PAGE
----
Lessons From the Challenger Tragedy

Normalization of deviance, the process of becoming inured to risky actions, is a useful concept that was developed to explain how the Challenger disaster happened.

Those who saw it never forgot: the Space Shuttle Challenger launched on January 28, 1986 only to break apart 73 seconds later, killing seven astronauts, including the first “teacher in space” – Christa McAuliffe.

We revisit the tragic event – and the 2003 Columbia disaster – through interviews with key participants, and explores the forces that lead groups within large organizations to make dreadfully wrong decisions.

View full episodes at PBS.org/RetroReport.

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At Retro Report, we update our journalism as news unfolds. Here are the previous published versions of this story.
For teachers
  • Producer: Bret Sigler
  • Editor: Bret Sigler

For Educators


This 18-minute video introduces students to the complex and often misunderstood causes of the explosion of the space shuttle Challenger, one of the most important cultural events of the 1980s. It examines the rhetorical context for one of President Ronald Reagan’s most memorable speeches. This video is useful for lessons on the U.S. space program, the culture of the 1980s, and as a unit in a business class on organizational culture. The video could also accompany and contextualize lessons that rely on President Reagan’s address to the nation after the accident as a primary source.

Background reading

On January 28, 1986, just 73 seconds after takeoff, the space shuttle Challenger exploded in the Florida sky, killing all seven crew members.

The explosion stunned millions of viewers who had tuned in to see history being made. Christa McAuliffe, a high school science teacher from Concord, NH, was among the crew, and had promised to teach a class from the shuttle.

Initially, the explosion was attributed to the failure of O-rings on a rocket fuel booster. But a presidential commission investigating the disaster revealed that the O-rings were only part of the story. The commission also concluded that flaws in the National Aeronautics and Space Administration’s organizational structure and decision-making processes had played key roles in the catastrophe.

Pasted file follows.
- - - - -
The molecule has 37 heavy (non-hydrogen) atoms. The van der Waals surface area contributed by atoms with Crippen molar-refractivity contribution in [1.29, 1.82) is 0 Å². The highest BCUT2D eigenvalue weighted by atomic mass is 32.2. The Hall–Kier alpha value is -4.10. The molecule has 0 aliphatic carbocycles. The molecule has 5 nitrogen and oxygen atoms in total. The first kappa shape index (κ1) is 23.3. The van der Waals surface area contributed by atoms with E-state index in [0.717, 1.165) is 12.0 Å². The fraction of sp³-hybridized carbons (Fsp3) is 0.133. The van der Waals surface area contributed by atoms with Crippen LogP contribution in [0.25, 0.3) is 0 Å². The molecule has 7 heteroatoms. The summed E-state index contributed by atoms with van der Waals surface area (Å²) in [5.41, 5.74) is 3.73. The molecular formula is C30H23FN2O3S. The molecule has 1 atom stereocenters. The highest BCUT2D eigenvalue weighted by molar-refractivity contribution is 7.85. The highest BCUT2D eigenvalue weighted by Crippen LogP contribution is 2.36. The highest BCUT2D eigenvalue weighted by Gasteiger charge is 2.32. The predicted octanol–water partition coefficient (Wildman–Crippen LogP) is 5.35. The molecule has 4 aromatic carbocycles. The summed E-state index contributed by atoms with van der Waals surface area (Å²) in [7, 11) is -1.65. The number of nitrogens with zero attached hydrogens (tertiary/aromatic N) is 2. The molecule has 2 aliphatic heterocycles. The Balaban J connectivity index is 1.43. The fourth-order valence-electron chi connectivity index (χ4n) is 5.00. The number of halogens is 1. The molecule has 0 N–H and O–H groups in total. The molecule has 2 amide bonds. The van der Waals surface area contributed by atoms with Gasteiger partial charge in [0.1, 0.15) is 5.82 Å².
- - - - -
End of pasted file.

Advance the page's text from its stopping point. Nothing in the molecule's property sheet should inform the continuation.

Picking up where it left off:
For years, NASA knew that the O-rings did not perform well in low temperatures, but those concerns were set aside in the haste to launch, under pressure from NASA’s ambitious plans to expand its shuttle program.

As temperatures dipped below freezing before takeoff, engineers from Morton-Thiokol, the firm that had designed the fuel boosters, warned NASA that the launch should not take place if the temperature dipped below 54 degrees. NASA overrode those warnings.

In response to the commission’s findings, NASA completely redesigned the space shuttle, initiated changes in quality control, and revamped its management culture. Today, the episode continues to teach lessons about engineering safety, ethics in management, and the dangers of succumbing group-think in large organizations, especially when lives are at stake.

Lesson Plan 1: The Space Race: The Challenger Tragedy

Students will learn about the development of the nation’s space program, including a seminal event during Ronald Reagan’s presidency: the explosion of the space shuttle Challenger and its lasting aftermath.

  • How the United States sought to expand its space program in the 1980s.
  • How the organizational culture at NASA fostered “normalization of deviance,” setting the stage for the Challenger accident.
  • How the problems of organizational culture that contributed to the Challenger explosion are reflected in other catastrophes, like the 2008 financial collapse.
Essential questions
  • Apart from its tragic ending, what was unique about the last mission of the Challenger?
  • Why did leaders at NASA feel pressure to go forward with the launch?
  • What technical failure led to the Challenger explosion?
  • What is meant by “normalization of deviance”? How is it related to the Challenger explosion?
  • Common Core State Standards
    • CCSS.ELA.LITERACY.RH.11-12.7:Integrate and evaluate multiple sources of information presented in diverse formats and media (e.g., visually, quantitatively, as well as in words) in order to address a question or solve a problem.
    • CCSS.ELA.LITERACY.RI.11-12.3:Analyze a complex set of ideas or sequences of events and explain how specific individuals, ideas, or events interact or develop over the course of a text.
  • National Council for the Social Studies C3 Framework
    • D2.His.14.9-12.Analyze multiple and complex causes and effect of events in the past.
    • D2.His.1.9-12.Evaluate how historical events and developments were shaped by unique circumstances of time and place as well as broader historical contexts.
  • AP U.S. History
    • Topic 8.2: The Cold War from 1945 to 1980

      Skill 3.A: Identify and describe a claim and/or argument in a non-text-based source.

      Theme 5: Politics and Power (PCE)

  • AP Psychology
    • Unit 9: Social Psychology
    • Unit 1: Scientific Foundations